2013-11-15

    Highlights: •A class II WRKY transcription factor, TaWRKY79 was isolated and characterized. •TaWRKY79 was induced by NaCl or abscisic acid. •843 bp regulatory segment was sufficient to respond to ABA or NaCl treatment. •TaWRKY79 enhanced salinity and ionic tolerance while reduced sensitivity to ABA. •TaWRKY79 increased salinity and ionic tolerance in an ABA-dependent pathway. -- Abstract: The isolation and characterization of TaWRKY79, a wheat class II WRKY transcription factor, is described. Its 1297 bp coding region includes a 987 bp long open reading frame. TaWRKY79 was induced by stressing seedlings with either NaCl or abscisic acid (ABA). When a fusion between an 843 bp segment upstream of the TaWRKY79 coding sequence and GUS was introduced into Arabidopsis thaliana, GUS staining indicated that this upstream segment captured the sequence(s) required to respond to ABA or NaCl treatment. When TaWRKY79 was constitutively expressed as a transgene in A. thaliana, the transgenic plants showed an improved capacity to extend their primary root in the presence of either 100 mM NaCl, 10 mM LiCl or 2 μM ABA. The inference was that TaWRKY79 enhanced the level of tolerance to both salinity and ionic stress, while reducing the level of sensitivity to ABA. The ABA-related genes ABA1, ABA2 ABI1 and ABI5 were all up-regulated in the TaWRKY79 transgenic plants, suggesting that the transcription factor operates in an ABA-dependent pathway.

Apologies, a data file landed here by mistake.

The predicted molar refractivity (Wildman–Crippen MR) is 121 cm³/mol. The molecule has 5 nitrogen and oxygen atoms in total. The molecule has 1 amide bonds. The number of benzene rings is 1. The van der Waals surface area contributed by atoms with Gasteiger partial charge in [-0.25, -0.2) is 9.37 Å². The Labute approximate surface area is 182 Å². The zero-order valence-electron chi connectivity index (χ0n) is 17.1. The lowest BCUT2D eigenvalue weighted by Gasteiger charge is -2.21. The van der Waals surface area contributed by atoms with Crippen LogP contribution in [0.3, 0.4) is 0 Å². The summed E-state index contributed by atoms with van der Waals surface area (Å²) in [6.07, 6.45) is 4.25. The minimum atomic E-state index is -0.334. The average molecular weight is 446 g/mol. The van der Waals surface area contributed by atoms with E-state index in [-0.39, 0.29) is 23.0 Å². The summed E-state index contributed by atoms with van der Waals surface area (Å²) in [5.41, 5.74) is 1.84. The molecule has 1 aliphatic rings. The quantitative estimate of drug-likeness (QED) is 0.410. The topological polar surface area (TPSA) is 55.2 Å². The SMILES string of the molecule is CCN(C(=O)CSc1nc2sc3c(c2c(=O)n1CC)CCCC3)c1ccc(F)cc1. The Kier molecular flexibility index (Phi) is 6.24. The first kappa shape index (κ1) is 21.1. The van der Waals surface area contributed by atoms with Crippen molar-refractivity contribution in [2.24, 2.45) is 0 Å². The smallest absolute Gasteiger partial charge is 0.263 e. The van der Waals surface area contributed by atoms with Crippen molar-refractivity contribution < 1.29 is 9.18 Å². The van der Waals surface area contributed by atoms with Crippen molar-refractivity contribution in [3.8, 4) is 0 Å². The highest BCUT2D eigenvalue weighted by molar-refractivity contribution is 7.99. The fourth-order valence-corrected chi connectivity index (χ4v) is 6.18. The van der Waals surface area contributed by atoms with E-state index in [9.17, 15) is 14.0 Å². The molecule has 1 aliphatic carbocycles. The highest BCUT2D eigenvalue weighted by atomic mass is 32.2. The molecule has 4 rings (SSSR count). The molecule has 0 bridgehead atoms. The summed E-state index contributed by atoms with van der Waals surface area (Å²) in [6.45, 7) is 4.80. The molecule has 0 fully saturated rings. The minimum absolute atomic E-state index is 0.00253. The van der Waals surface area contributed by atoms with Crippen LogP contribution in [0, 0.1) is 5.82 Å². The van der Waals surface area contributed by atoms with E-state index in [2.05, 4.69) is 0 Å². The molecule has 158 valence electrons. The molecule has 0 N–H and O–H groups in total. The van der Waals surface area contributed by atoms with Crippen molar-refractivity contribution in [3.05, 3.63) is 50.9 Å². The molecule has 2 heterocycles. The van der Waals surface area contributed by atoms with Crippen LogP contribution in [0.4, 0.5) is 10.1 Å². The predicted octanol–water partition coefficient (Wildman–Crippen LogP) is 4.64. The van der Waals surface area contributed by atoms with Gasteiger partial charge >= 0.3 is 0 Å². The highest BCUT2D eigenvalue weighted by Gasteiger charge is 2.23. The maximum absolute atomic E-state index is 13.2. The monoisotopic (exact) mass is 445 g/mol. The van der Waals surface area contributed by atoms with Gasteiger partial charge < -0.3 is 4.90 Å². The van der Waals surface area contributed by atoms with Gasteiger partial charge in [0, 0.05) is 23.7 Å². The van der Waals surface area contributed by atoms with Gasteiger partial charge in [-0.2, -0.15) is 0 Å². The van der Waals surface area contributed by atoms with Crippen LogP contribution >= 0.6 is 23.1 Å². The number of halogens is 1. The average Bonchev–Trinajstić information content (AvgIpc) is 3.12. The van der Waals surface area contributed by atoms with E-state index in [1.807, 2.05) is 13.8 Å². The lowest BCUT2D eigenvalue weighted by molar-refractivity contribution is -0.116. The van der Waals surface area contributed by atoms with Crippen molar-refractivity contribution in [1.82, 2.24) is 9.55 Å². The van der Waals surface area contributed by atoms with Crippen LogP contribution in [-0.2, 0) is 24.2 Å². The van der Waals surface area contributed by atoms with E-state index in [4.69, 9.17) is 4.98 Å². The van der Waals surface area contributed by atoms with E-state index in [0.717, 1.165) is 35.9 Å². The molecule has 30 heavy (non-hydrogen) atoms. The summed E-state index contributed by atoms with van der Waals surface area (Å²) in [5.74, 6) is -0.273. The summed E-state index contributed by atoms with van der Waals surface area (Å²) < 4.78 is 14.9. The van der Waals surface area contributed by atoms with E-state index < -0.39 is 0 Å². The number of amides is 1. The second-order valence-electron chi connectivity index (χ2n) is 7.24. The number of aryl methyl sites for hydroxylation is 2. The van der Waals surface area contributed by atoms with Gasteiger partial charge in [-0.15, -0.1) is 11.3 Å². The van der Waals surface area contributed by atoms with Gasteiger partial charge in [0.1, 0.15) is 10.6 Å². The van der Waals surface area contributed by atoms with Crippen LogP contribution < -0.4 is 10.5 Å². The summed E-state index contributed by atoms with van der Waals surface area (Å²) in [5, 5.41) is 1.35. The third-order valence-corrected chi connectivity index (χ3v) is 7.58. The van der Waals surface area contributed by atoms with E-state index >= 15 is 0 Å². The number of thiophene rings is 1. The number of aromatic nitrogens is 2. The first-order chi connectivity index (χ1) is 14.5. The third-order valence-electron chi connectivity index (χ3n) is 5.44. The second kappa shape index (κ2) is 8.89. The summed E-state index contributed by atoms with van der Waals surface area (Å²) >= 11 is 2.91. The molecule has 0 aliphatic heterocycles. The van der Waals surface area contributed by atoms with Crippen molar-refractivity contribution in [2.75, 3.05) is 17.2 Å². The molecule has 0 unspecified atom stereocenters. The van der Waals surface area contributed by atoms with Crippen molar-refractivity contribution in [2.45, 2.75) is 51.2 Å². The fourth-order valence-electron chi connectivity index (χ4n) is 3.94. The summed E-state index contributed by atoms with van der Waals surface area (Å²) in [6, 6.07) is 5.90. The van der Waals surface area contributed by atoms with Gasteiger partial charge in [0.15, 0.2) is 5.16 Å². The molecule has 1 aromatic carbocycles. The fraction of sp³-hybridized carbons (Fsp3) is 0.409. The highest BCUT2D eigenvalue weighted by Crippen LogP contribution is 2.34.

15. Growth and Physiological Responses of Phaseolus Species to Salinity Stress

    Directory of Open Access Journals (Sweden)

    J. S. Bayuelo-Jiménez

    2012-01-01